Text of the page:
Judge Leighton told the lawyers to focus primarily on the first motion in oral argument, questioning whether Fehlman “plays a role in this at all.” He later elaborated on that statement, saying that Fehlman was “in effect a placeholder” who acted in his official capacity on behalf of the city. Ostling attorney Nathan Roberts agreed, saying Fehlman’s absence from trial didn’t matter because the eventual judgment “will never be against his personal assets.” Roberts suggested that because the city appointed Lt. Phil Hawkins as acting police chief during the trial while Fehlman was ill, Hawkins would have been available to testify and should perhaps have been on the verdict form instead of Fehlman. (more…)

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Rosh Hashanah, the Jewish New Year, began last night at sundown. It marks the commencement of the Days of Awe in the Jewish calendar, a ten-day period of study, self-examination and repentance, ending next week with the holiest day in the Jewish Year, Yom Kippur–the Day of Atonement.

In a holiday filled with beautiful rituals, one of the most mysterious and powerful for me is that of the scapegoat.

On Yom Kippur in ancient Israel, the high priest put his hands on the head of a young goat and confessed over it the sins of all of the people. The goat, burdened by the communal wrongdoings, was led away to wander in the wilderness, never to return to the tribe. The carrier of sins was an “escape goat”, shortened in English to scapegoat.

The scapegoat, along with other rituals for repentance during the Days of Awe, allowed everyone to be cleansed of impurity, to start fresh in the new year.  But the holiday teaches that we cannot be cleansed of our misdeeds through mere substitution of the goat for ourselves. Only after self-examination, a sincere desire to be forgiven, and the resolve to change our ways, can we atone for our failures and shortcomings.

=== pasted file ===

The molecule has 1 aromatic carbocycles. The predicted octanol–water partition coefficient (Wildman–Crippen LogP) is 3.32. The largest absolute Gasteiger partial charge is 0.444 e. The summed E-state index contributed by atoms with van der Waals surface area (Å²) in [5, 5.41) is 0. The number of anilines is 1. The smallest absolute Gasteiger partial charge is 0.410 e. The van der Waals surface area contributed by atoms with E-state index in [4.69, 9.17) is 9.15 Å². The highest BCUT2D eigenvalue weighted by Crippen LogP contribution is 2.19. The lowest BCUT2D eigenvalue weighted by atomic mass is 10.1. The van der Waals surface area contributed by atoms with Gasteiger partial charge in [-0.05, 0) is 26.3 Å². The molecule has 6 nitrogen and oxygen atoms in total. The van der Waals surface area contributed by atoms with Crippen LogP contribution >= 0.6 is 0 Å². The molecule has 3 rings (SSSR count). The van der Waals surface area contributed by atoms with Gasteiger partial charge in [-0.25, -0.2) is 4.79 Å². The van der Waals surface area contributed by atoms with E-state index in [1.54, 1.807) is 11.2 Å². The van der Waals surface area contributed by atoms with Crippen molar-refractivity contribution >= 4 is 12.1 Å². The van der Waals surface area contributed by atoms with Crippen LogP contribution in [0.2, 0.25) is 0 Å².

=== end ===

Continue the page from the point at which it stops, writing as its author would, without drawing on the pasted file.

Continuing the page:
Scapegoats seem to serve a deep human need, for we see them all over the world in every era. In our modern, literal world, the scapegoat signifies an unfair cruelty, and no longer offers a sense of relief and forgiveness. Nevertheless, we continue to find people, nations, and cultures to blame for our own failings. (more…)

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“The evidence partially supports and partially refutes the Guild’s allegations.”

That sentence appears throughout the Rebecca Dean report on the allegations in the Bainbridge Island Police Guild’s vote of no confidence against Chief Jon Fehlman. It could serve as a summary of the report itself, which partially addresses the Guild’s allegations, and is partially inconclusive. It could also be a portrait of the Guild, which comes across as partially a group of dedicated officers and partially a band of immature tattletales.

The allegations in the Guild’s no confidence vote range from relatively minor judgment errors or misunderstandings on Fehlman’s part, to rehashing of previously resolved union complaints, to petty gossip and rumor, to at least one falsehood. For a summary, go here.

Now that Fehlman has resigned, issues about his performance are no longer relevant. But the rest of the department remains–and Bainbridge will be well served if the police management study proposed by Interim City Manager Morgan Smith looks at the BIPD’s organization and culture, the influence of the Guild, the quality of each member’s performance, and the attitude they have toward each other, their work and to the members of the community they serve.

As a glimpse into BIPD culture, one Guild allegation stands out for its dishonesty and recklessness: the claim that Fehlman falsely stated in deposition testimony that he gave an oral reprimand to Lieutenant Chris Jensen for providing faulty information about the Ostling shooting. The Guild wrote in its no confidence complaint: “The Chief’s statement under oath violates policy and state laws relating to perjury and false swearing.” [emphasis in the original]